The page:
California, Missouri at Risk for New Orleans-Style Flooding

Discussion in 'General Discussion' started by ghostrider, Feb 19, 2006.

  1. ghostrider

    ghostrider Resident Poltergeist Founding Member

    California, Missouri at Risk for New Orleans-Style Flooding
    Saturday, February 18, 2006

    ST. LOUIS — Intensified development in flood-prone parts of Missouri and California significantly raises the risk of New Orleans-style flooding in urban areas on the Mississippi and Sacramento rivers, researchers said Saturday.

    Around St. Louis, where the Mississippi River lapped at the steps of the Gateway Arch during the 1993 flood, more than 14,000 acres of flood plain have been developed since 1993. That has reduced the region's ability to store water during future floods, said Adolphus Busch IV, a scion of the Anheuser-Busch brewing family and chairman of the Great Rivers Habitat Alliance.

    Efforts to protect St. Louis from floods may have increased the risk, said Nicholas Pinter, a professor at Southern Illinois University. Pinter said as much as 85 percent of the Mississippi in St. Louis is confined behind levees, which have raised flood levels up to 12 feet higher than they were just a century ago.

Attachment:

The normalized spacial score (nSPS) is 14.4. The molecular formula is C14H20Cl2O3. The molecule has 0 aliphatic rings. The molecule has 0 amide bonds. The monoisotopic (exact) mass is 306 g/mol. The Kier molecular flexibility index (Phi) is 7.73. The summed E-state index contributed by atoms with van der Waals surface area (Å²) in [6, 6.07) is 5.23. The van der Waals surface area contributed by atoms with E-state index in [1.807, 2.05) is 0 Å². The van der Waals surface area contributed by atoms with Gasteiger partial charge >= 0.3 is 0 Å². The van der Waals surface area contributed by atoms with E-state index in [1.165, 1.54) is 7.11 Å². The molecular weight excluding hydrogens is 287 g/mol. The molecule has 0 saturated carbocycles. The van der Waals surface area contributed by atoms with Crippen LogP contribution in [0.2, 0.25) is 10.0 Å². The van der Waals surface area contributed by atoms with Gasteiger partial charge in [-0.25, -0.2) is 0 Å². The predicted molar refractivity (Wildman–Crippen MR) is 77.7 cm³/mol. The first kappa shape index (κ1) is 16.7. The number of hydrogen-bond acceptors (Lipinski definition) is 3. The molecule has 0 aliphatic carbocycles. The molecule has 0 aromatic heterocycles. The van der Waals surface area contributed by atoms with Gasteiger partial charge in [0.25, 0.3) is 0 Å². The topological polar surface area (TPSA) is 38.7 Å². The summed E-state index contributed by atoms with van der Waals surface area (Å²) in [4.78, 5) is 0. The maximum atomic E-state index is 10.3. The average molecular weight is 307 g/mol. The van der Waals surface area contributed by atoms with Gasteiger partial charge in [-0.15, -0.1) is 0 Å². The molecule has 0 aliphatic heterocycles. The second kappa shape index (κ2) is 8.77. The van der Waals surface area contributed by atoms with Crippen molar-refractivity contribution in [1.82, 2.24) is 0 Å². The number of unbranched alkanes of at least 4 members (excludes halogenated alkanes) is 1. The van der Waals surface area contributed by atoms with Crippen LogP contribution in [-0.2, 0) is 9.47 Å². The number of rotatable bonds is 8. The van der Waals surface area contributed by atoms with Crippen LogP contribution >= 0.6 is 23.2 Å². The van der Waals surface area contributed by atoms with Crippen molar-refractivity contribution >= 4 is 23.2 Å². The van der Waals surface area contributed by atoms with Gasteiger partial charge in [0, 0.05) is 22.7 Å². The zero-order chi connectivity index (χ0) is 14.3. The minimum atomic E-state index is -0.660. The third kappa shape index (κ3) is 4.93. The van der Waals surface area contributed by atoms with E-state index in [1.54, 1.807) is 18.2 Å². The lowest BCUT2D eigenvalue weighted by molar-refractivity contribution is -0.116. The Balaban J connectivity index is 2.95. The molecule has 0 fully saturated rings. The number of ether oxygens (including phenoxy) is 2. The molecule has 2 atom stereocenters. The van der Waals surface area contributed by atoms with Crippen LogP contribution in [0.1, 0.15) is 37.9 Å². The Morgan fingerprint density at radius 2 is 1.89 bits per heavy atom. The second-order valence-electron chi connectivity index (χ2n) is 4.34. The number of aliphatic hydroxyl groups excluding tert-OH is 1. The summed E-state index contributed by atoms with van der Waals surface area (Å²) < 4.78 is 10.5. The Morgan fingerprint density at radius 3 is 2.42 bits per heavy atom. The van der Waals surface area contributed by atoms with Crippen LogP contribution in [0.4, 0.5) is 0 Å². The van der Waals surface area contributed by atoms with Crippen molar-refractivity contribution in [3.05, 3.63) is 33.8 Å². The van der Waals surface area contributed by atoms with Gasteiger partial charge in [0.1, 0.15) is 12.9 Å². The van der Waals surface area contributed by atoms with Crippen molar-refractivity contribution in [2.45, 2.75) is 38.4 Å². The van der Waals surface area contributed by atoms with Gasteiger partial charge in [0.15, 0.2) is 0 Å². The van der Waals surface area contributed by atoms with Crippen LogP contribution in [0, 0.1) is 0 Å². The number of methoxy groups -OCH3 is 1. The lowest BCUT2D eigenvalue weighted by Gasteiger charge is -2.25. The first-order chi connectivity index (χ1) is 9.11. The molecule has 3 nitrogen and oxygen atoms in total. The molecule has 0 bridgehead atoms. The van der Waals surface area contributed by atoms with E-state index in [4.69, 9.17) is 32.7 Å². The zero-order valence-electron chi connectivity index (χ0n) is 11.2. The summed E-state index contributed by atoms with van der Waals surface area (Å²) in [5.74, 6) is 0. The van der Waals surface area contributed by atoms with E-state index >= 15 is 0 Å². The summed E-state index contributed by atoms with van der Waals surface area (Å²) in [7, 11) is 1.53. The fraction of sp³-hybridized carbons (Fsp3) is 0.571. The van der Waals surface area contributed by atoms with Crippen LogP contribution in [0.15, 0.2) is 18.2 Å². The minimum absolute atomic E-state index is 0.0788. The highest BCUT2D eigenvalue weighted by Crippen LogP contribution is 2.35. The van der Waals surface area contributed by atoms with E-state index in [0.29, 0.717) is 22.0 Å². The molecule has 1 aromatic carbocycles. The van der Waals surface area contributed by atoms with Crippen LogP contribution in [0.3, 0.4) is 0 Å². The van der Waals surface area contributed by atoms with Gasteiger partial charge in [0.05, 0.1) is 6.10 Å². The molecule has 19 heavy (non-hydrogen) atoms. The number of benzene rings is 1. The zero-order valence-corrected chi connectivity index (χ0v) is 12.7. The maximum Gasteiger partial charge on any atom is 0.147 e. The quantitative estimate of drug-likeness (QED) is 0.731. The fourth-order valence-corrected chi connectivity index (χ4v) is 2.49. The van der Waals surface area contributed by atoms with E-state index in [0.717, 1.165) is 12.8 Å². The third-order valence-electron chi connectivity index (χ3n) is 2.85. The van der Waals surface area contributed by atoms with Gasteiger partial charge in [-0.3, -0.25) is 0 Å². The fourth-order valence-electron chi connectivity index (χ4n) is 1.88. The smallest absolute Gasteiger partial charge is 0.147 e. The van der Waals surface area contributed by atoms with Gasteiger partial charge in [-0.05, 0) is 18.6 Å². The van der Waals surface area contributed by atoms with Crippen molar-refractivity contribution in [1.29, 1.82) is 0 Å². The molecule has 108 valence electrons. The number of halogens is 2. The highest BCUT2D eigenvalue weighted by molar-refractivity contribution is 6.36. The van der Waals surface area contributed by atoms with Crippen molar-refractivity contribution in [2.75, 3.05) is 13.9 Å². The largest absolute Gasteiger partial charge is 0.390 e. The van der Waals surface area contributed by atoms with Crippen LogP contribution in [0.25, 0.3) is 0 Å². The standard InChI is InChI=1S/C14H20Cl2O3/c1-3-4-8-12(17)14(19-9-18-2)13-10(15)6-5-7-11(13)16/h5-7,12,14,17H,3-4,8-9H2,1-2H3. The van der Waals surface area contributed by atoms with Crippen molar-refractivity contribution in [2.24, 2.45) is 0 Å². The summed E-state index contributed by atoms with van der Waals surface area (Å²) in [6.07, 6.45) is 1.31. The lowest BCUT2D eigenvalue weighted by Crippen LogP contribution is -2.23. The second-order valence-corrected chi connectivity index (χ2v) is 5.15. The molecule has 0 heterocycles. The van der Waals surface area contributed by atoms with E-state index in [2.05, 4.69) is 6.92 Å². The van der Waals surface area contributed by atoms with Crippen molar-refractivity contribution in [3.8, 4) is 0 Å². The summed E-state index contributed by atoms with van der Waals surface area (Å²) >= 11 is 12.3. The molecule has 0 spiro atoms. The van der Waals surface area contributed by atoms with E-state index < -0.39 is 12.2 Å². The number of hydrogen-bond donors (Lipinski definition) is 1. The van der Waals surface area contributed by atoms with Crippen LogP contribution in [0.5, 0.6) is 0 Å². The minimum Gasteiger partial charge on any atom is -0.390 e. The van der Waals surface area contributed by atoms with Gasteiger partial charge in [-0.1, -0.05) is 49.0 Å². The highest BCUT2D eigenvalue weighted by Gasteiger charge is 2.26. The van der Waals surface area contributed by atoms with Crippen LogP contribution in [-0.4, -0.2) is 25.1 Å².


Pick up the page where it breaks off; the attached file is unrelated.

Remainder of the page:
That parallels the situation in New Orleans, which suffered catastrophic flooding when levees failed in the wake of Hurricane Katrina last summer.

    Details about the research were being presented Saturday at the annual meeting of the American Association for the Advancement of Science.

    In California, development in the Sacramento-San Joaquin delta, where flood control efforts have continued since the mid-1800s, also represents a significant risk, said Jeffrey Mount of the University of California, Davis.

    Mount estimates a two-in-three probability over the next 50 years of a catastrophic levee failure in the massive delta region east of San Francisco.

    Even a moderate flood could breech the delta's levee system, and a larger breech, perhaps following an earthquake, would inundate the whole region, Mount said.

    The Sacramento-San Joaquin delta receives runoff from more than 40 percent of California. The delta covers 738,000 acres, crisscrossed with hundreds of miles of waterways. Much of the land is below sea level and relies on more than 1,000 miles of levees for protection against flooding, according to the California Department of Water Resources.
  2. meyah

    meyah Monkey+++

    was it rivers in NO, or the OCEAN?